Many of us are already asking, what lessons can we learn from this time? As you will know one of the main conversations presently taking place in the education sector is, how do we pivot to create at home learning that’s accessible and worthwhile? Another is, how do we provide accessible childcare while social distancing? Especially for the frontline healthcare workers that are taking care of all of us.
It has taken this present situation to clearly show that childcare is an essential service, critical to economic activity and the health of society. Yet even in Canada and the USA the majority of childcare is not publicly funded, is not ready available, and falls on parents’ shoulders to figure it out. Martha Friendly from the Childcare Resource and Research Unit explains the situation well;
“Paradoxically, childcare is an essential service even at the best of times. Parents depend on reliable childcare so they can work. By extension, childcare is also essential for their employers, who depend on them to be at work at the hospital, public transit agency, power plant, medical lab or elementary school. Perhaps most importantly, it is essential for the broader public and the economy, which depend on the labour of parents, including mothers. After all, women are now employed in numbers approaching those of men. If childcare were more available and affordable, the numbers could be more equal, and more equal participation in the paid labour force would strengthen the economy and gender equity.” – Martha Friendly is the executive director and founder of the Childcare Resource and Research Unit, an independent policy research institute focused on early childhood education and care.
It is that last part – equity – that I’d like to draw particular attention to, as here is another paradox: Equity of all kinds is a high priority in many K-12 schools, with committed individuals and organisations working very hard to bring about much needed equality within classrooms. But what about early learners? It has been shown time and again through robust research that the first seven, and specifically the first five years of a child’s life are fundamentally important in shaping a child’s future health, happiness, growth, development and learning achievement.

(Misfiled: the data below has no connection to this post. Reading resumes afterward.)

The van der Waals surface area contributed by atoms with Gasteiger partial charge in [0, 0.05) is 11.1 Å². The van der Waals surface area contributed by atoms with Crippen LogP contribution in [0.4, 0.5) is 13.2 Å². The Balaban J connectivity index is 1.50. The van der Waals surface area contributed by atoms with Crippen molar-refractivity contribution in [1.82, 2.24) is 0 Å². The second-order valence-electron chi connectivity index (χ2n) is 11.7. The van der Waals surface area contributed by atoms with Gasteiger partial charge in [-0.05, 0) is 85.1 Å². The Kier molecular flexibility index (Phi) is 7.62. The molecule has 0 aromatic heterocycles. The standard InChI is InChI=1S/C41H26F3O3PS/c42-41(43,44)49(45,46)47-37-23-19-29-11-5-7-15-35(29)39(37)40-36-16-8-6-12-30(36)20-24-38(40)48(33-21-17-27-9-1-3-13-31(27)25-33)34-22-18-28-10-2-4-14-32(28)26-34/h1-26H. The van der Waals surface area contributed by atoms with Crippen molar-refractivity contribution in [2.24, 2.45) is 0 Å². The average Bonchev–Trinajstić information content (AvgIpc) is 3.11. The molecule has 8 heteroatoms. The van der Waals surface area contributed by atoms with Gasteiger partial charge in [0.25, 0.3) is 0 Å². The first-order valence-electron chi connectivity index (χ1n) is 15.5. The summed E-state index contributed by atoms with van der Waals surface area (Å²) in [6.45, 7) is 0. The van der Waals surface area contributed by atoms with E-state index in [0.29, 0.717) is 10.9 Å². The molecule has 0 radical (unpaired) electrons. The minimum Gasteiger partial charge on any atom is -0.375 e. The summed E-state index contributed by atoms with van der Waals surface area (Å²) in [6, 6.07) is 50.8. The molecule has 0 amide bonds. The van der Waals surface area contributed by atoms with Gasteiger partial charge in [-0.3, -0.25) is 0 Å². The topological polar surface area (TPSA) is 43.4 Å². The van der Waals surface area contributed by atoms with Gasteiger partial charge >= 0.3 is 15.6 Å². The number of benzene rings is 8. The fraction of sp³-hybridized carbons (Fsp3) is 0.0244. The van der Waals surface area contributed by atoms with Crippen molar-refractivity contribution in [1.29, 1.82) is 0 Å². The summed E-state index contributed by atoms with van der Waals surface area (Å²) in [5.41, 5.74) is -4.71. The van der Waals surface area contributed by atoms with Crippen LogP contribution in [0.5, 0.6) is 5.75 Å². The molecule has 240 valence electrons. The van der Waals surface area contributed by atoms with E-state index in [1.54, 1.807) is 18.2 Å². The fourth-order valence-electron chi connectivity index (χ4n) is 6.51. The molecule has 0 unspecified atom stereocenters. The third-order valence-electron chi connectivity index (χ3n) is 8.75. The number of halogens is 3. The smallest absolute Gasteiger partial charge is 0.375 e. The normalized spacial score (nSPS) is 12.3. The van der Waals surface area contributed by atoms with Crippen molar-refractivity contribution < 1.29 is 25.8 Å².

“The first years are the most important in the life of every child as they set the basis for overall success in life. They are also very important for every society as this is the best chance to influence future prosperity, inclusiveness and social stability. Early childhood development is considered to be the most powerful tool to address inequities, a chance to provide opportunities to all children to develop their full potential.” – Tanja Radocaj, UNICEF Representative
The reasons why we should be focusing on the youngest among us seem very clear, and yet the importance of childcare in society as a whole has very little recognition within governments. This lack of cognizance has led to a wide disparity of resources and options available, limiting the extent to which early childhood carers and educators can provide their incredible work. Most childcare is privately run and often inaccessible to parents, whether for financial or geographic reasons. How can we then create a society of inclusiveness and equality if we are not giving equal care to all children during their most formative years?
As we examine the lessons to be learned from this pandemic, my hope is that not only do we acknowledge childcare as an essential service, but that the quality of that care is seen as fundamentally important to society if our aim is for every child to be able to develop their full potential while systematically creating a sustainable, inclusive and equitable world for all.